“It’s been documented most of times well in advance of the bankruptcy [that the U.S. manufacturers] could not continue to survive the price drops,” Card said. At least 30 domestic solar equipment manufacturers collapsed in the past five years.
The declining prices propelled the manufacturer to begin investigating the possibility of a Section 201 case — a rarely-used global safeguard measure under the Trade Act of 1974. Card said they began the proceeding in 2016, well before Trump’s election. However, Card refused to list the exact month. An E&E News investigation revealed Suniva had approached the U.S. Office of the Trade Representative in March to discuss the possibility of a Section 201 investigation.
Both petitioners claimed China merely shifted manufacturing bases to countries that were not under the duties from the prior trade cases, thus dodging the tariffs. By leveraging Section 201, the companies said they could ensure China would pay any potential trade duties for a period of time, theoretically allowing the US industry to rehabilitate and compete.
“What we don’t want to have is a weak remedy that doesn’t allow the industry to come back,” Card said. “Short of that, this exercise is a challenge.”
To guarantee their ability to compete, both companies are pushing for a combination of tariffs, quotas and an unprecedented floor price.
- $0.25/watt for cells that would drop to $0.235/watt in four years
- $0.32/watt for modules that would drop to $0.29 in four years
- $0.74/watt that would decline to $0.64/watt in four years
- 0.22 GW for cells that would increase to 0.37 GW in four years
- 5.7 GW for modules that would increase to 9 GW in four years
Opponents say those measures are punitive, and could decimate solar jobs by as much as 88,000 future ones next year. The solar industry currently employs 260,000 — with only 38,000 in manufacturing.
SEIA, a powerful trade group in the U.S. solar industry, has thrown its considerable financial and lobbying weight against the trade case. It’s not the first case SEIA has battled – the group came out against the 2014 trade case from SolarWorld.
Suniva and SolarWorld have accused the solar trade group of harboring Chinese interests, and ignoring the plight of the domestic solar manufacturing industry. SolarWorld Americas CEO Juergen Stein said he had reached out to SEIA and some other solar companies for advice but received none.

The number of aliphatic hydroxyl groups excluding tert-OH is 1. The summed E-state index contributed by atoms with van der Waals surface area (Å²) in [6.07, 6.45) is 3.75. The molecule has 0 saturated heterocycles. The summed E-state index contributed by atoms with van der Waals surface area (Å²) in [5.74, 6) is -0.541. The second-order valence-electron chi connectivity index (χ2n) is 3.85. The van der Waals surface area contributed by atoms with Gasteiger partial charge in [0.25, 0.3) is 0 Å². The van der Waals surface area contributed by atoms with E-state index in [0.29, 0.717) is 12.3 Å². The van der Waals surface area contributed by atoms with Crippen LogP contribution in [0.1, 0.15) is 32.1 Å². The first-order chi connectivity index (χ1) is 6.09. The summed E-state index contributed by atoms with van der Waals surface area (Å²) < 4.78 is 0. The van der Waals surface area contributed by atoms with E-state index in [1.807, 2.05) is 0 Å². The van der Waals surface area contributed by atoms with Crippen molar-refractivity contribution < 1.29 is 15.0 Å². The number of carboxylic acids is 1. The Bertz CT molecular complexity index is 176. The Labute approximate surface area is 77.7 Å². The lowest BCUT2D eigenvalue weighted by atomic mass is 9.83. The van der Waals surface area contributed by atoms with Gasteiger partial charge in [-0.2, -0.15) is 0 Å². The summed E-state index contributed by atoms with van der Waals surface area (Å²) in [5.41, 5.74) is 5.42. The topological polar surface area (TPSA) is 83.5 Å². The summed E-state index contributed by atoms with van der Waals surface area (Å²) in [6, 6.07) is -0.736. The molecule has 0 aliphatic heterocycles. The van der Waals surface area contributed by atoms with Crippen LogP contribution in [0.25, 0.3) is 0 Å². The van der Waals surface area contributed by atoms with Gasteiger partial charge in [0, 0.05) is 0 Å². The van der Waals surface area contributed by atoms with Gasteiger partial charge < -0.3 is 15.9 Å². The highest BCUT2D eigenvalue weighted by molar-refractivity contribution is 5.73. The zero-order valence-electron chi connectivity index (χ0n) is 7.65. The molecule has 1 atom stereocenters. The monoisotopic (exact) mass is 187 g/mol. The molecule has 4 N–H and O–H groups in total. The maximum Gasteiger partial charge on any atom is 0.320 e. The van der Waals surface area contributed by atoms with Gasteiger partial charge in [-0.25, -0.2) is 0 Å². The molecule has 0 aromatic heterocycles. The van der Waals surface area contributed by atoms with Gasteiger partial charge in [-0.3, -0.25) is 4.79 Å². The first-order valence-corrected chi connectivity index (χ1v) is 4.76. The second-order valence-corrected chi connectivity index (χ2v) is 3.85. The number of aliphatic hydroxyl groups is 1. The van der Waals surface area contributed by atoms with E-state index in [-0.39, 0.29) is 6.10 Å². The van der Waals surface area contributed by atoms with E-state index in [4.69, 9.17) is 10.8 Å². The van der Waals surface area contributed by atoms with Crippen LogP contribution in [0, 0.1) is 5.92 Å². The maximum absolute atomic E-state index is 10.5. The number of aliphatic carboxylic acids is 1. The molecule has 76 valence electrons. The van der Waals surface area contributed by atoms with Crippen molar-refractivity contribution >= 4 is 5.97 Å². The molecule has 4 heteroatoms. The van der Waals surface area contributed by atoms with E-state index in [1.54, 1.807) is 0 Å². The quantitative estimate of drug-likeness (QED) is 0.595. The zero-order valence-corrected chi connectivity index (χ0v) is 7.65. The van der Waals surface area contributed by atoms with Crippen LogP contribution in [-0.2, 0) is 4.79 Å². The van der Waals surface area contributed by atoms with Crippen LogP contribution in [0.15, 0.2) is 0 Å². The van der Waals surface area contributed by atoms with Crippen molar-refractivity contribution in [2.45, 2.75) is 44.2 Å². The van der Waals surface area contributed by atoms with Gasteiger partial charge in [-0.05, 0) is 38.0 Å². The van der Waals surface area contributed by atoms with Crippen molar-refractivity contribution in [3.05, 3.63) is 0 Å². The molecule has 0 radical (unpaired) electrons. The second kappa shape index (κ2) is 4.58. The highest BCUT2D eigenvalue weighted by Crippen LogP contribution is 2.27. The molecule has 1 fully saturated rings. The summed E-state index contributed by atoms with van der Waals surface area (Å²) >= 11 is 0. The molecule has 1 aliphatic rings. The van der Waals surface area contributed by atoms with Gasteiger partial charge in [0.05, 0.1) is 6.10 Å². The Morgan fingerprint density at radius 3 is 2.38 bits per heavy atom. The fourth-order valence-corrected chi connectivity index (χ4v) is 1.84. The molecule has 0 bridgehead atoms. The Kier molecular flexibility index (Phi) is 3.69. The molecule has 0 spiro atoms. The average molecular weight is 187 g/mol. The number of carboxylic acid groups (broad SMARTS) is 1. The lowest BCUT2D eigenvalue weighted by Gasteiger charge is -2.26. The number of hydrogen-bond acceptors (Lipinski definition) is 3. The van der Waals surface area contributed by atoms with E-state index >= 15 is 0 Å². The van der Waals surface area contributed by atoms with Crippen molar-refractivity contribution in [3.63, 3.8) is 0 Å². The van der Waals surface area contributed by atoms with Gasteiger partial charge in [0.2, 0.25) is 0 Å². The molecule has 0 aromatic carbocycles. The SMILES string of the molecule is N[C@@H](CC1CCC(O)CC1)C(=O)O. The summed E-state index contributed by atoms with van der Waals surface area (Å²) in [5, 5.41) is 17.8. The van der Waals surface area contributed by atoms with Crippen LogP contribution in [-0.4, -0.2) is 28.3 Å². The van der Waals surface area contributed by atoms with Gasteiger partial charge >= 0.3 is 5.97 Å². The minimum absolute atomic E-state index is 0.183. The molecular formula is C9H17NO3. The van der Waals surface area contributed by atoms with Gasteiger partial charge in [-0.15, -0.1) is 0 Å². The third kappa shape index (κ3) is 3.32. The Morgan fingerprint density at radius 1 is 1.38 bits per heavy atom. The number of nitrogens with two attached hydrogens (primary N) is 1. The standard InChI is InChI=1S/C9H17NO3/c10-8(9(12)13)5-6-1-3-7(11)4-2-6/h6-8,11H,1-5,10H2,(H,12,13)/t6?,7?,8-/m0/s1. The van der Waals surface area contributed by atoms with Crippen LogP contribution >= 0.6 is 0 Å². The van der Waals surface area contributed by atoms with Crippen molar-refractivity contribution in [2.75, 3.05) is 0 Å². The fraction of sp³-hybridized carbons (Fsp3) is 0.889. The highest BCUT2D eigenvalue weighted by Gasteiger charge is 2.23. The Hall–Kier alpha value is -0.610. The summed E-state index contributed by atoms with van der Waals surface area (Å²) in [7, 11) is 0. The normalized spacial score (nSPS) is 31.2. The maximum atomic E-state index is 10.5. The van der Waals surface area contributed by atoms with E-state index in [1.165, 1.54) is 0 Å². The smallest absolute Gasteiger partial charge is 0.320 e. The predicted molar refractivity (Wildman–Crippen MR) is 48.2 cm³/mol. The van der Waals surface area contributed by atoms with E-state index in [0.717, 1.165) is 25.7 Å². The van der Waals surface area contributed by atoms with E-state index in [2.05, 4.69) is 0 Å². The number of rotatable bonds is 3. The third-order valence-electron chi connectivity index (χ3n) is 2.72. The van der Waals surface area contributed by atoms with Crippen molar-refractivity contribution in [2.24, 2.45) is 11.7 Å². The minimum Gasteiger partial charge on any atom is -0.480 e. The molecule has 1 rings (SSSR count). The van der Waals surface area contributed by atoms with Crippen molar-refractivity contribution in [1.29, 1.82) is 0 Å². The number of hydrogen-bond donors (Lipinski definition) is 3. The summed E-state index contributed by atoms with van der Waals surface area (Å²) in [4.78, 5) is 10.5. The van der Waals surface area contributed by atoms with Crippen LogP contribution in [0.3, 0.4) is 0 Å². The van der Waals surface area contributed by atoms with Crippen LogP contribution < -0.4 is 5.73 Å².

Dan Whitten, vice president of communications for SEIA, said he did not speak to anyone who might have received a “plea for help” from Stein. SEIA's board does have two Chinese companies and its Chinese members number in the "single digits" percentage-wise, Whitten told Utility Dive.
When questioned at a press conference last week, George Hershman, president of Swinerton Renewable Energy, a SEIA member, said that the domestic manufacturing industry rejected any advice from the SEIA member base during the first couple of trade cases. To succeed in this sector, experts have said companies need to achieve scale — e.g. ramp up production to compete in a marketplace.
“During the initial cases one and two, we had the same conversations about scale and opportunities and those weren’t accepted by those companies,” he told Utility Dive during the press conference. “They saw their business model a certain way and we saw their business model a certain way so certainly those conversations were there, but they didn't achieve scale."
Most of the bankrupt U.S. manufacturers ran the gamut of solar equipment, and are not an apples-to-apples comparison to Suniva and SolarWorld. Even so, opponents say their demise stemmed from poor technology and inadequate financing and business models, rather than foreign competition.
“Many of those companies had technology that just didn’t work...wasn't financed well,” said Abigail Hopper, president of SEIA who came into the role this year. “This is an innovative, high-tech industry and this is an industry marked by trying new things and sometimes those things don’t work.”
With two trade case wins in its favor, SolarWorld said the evidence is clear that Chinese imports have drastically affected the U.S. solar manufacturing space. China has historically heavily subsidized its solar manufacturing; even after the second trade case, when the country pulled back some support. SEIA’s silence and perceived lack of support for domestic manufacturing underscores the hefty influence of the Chinese, according to Suniva and SolarWorld.